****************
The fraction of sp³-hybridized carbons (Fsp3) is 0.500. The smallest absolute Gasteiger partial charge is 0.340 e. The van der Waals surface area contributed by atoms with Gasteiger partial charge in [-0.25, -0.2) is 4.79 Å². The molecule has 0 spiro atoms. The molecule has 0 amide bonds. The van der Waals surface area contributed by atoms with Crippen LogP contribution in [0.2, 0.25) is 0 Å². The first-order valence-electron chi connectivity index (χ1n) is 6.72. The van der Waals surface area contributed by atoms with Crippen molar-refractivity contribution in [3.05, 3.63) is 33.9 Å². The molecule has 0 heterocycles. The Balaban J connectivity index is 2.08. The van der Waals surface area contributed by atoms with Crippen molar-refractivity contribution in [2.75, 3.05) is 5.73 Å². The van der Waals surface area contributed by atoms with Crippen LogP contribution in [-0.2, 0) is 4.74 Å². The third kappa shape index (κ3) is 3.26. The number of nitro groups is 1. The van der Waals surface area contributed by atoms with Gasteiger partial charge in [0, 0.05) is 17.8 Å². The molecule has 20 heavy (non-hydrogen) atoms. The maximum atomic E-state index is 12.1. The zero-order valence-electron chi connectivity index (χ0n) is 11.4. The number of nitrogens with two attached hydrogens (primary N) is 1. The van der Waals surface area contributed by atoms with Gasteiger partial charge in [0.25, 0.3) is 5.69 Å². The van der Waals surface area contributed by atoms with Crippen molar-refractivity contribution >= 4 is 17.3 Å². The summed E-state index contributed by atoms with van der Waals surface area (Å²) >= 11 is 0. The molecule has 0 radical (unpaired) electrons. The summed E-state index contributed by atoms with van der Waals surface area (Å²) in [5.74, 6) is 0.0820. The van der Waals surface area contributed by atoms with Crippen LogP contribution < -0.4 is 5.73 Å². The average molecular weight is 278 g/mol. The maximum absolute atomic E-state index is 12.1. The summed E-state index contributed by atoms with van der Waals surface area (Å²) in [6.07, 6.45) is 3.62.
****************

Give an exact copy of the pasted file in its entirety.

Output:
The fraction of sp³-hybridized carbons (Fsp3) is 0.500. The smallest absolute Gasteiger partial charge is 0.340 e. The van der Waals surface area contributed by atoms with Gasteiger partial charge in [-0.25, -0.2) is 4.79 Å². The molecule has 0 spiro atoms. The molecule has 0 amide bonds. The van der Waals surface area contributed by atoms with Crippen LogP contribution in [0.2, 0.25) is 0 Å². The first-order valence-electron chi connectivity index (χ1n) is 6.72. The van der Waals surface area contributed by atoms with Crippen molar-refractivity contribution in [3.05, 3.63) is 33.9 Å². The molecule has 0 heterocycles. The Balaban J connectivity index is 2.08. The van der Waals surface area contributed by atoms with Crippen molar-refractivity contribution in [2.75, 3.05) is 5.73 Å². The van der Waals surface area contributed by atoms with Crippen LogP contribution in [-0.2, 0) is 4.74 Å². The third kappa shape index (κ3) is 3.26. The number of nitro groups is 1. The van der Waals surface area contributed by atoms with Gasteiger partial charge in [0, 0.05) is 17.8 Å². The molecule has 20 heavy (non-hydrogen) atoms. The maximum atomic E-state index is 12.1. The zero-order valence-electron chi connectivity index (χ0n) is 11.4. The number of nitrogens with two attached hydrogens (primary N) is 1. The van der Waals surface area contributed by atoms with Gasteiger partial charge in [0.25, 0.3) is 5.69 Å². The van der Waals surface area contributed by atoms with Crippen molar-refractivity contribution >= 4 is 17.3 Å². The summed E-state index contributed by atoms with van der Waals surface area (Å²) >= 11 is 0. The molecule has 0 radical (unpaired) electrons. The summed E-state index contributed by atoms with van der Waals surface area (Å²) in [5.74, 6) is 0.0820. The van der Waals surface area contributed by atoms with Crippen LogP contribution < -0.4 is 5.73 Å². The average molecular weight is 278 g/mol. The maximum absolute atomic E-state index is 12.1. The summed E-state index contributed by atoms with van der Waals surface area (Å²) in [6.07, 6.45) is 3.62.